Net Present Value Rule

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What is a 'Net Present Value Rule'

A net present value rule is a rule stating that an investment should be accepted if its net present value is greater than zero and rejected otherwise. According to the theory of net present value (NPV), participating in a positive NPV project will increase firm or shareholder wealth.

BREAKING DOWN 'Net Present Value Rule'

While most firms follow the net present value rule, there are some situations where the theory is abandoned. If the company is pressured by large debt payments, some positive NPV projects will be rejected. In this case, the initial capital will go towards servicing the debt instead of investing in new projects.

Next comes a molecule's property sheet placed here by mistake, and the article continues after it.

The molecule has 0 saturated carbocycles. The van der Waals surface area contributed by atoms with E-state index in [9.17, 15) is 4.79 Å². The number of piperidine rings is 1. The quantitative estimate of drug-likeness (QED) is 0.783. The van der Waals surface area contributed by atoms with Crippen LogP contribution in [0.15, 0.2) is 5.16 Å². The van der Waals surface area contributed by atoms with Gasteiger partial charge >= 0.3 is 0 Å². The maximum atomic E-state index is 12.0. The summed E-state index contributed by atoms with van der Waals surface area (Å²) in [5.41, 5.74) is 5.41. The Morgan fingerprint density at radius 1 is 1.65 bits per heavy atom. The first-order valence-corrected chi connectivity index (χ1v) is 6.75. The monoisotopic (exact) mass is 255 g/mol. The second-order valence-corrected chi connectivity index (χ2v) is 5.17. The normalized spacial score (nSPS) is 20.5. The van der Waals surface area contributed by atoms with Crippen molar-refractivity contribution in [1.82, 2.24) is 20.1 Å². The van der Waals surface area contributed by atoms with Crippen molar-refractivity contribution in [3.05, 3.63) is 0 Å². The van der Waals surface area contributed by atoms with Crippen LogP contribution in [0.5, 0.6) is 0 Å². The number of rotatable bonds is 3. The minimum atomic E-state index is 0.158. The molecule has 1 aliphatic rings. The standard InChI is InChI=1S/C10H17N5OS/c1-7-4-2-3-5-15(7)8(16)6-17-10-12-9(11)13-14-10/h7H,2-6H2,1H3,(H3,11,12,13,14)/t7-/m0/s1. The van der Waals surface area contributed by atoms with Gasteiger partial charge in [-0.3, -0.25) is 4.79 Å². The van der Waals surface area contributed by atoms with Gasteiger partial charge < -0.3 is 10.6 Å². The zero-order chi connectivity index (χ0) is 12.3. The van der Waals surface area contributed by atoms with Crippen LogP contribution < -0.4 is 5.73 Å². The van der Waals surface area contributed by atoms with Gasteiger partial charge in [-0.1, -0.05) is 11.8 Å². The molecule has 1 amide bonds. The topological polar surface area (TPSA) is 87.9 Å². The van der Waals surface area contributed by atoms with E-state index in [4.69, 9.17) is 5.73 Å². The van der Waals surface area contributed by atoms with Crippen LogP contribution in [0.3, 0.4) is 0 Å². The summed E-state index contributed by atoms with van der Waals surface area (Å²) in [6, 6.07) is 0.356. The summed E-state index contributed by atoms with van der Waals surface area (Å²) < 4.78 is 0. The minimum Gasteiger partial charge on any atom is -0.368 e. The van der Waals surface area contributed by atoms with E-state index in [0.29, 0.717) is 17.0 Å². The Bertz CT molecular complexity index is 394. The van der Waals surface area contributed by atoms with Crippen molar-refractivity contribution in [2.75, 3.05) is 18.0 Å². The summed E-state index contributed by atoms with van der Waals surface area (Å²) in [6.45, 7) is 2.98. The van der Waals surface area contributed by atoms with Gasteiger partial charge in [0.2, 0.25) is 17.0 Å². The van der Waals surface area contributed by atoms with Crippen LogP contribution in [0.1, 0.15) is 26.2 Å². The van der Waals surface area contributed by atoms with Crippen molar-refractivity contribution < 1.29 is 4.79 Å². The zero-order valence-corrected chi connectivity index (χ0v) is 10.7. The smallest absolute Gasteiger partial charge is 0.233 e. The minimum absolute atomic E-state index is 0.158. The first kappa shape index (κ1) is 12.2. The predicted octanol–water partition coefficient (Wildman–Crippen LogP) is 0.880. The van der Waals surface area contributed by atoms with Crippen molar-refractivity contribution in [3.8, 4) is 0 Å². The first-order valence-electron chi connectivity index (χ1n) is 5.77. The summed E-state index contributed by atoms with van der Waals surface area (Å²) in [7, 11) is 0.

If a firm has poor corporate governance, managers may ignore the net present value rule. In order to appear active, management may take on negative NPV projects to give shareholders the illusion of ongoing corporate investment.

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  4. Do you include working capital in net present value (NPV)?

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